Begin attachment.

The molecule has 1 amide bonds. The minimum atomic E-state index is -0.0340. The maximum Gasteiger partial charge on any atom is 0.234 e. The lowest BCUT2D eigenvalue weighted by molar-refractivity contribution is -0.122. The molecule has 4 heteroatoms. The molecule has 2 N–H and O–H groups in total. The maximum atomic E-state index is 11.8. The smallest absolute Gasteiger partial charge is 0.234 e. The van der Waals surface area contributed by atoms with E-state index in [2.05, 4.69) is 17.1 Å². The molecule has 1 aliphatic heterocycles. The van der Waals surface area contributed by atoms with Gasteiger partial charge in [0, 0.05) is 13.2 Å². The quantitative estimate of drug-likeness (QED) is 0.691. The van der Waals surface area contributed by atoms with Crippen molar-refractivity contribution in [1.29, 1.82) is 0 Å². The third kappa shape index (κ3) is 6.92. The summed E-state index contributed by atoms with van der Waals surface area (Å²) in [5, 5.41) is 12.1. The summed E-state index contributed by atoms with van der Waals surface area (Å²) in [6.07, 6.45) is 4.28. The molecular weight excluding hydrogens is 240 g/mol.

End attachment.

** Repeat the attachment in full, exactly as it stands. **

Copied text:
The molecule has 1 amide bonds. The minimum atomic E-state index is -0.0340. The maximum Gasteiger partial charge on any atom is 0.234 e. The lowest BCUT2D eigenvalue weighted by molar-refractivity contribution is -0.122. The molecule has 4 heteroatoms. The molecule has 2 N–H and O–H groups in total. The maximum atomic E-state index is 11.8. The smallest absolute Gasteiger partial charge is 0.234 e. The van der Waals surface area contributed by atoms with E-state index in [2.05, 4.69) is 17.1 Å². The molecule has 1 aliphatic heterocycles. The van der Waals surface area contributed by atoms with Gasteiger partial charge in [0, 0.05) is 13.2 Å². The quantitative estimate of drug-likeness (QED) is 0.691. The van der Waals surface area contributed by atoms with Crippen molar-refractivity contribution in [1.29, 1.82) is 0 Å². The third kappa shape index (κ3) is 6.92. The summed E-state index contributed by atoms with van der Waals surface area (Å²) in [5, 5.41) is 12.1. The summed E-state index contributed by atoms with van der Waals surface area (Å²) in [6.07, 6.45) is 4.28. The molecular weight excluding hydrogens is 240 g/mol.